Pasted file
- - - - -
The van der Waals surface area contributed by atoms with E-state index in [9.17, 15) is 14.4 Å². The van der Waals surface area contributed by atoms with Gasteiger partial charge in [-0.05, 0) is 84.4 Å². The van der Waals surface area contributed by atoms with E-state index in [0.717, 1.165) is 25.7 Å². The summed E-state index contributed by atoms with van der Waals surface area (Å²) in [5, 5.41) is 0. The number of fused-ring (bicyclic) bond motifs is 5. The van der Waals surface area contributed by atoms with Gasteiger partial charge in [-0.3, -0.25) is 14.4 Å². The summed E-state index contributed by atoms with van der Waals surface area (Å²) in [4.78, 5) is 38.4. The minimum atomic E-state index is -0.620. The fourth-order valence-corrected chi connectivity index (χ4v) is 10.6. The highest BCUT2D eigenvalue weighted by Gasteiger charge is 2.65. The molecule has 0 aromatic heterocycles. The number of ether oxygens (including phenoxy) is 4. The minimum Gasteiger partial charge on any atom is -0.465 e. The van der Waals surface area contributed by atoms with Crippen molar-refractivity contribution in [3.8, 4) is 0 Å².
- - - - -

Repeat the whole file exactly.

The van der Waals surface area contributed by atoms with E-state index in [9.17, 15) is 14.4 Å². The van der Waals surface area contributed by atoms with Gasteiger partial charge in [-0.05, 0) is 84.4 Å². The van der Waals surface area contributed by atoms with E-state index in [0.717, 1.165) is 25.7 Å². The summed E-state index contributed by atoms with van der Waals surface area (Å²) in [5, 5.41) is 0. The number of fused-ring (bicyclic) bond motifs is 5. The van der Waals surface area contributed by atoms with Gasteiger partial charge in [-0.3, -0.25) is 14.4 Å². The summed E-state index contributed by atoms with van der Waals surface area (Å²) in [4.78, 5) is 38.4. The minimum atomic E-state index is -0.620. The fourth-order valence-corrected chi connectivity index (χ4v) is 10.6. The highest BCUT2D eigenvalue weighted by Gasteiger charge is 2.65. The molecule has 0 aromatic heterocycles. The number of ether oxygens (including phenoxy) is 4. The minimum Gasteiger partial charge on any atom is -0.465 e. The van der Waals surface area contributed by atoms with Crippen molar-refractivity contribution in [3.8, 4) is 0 Å².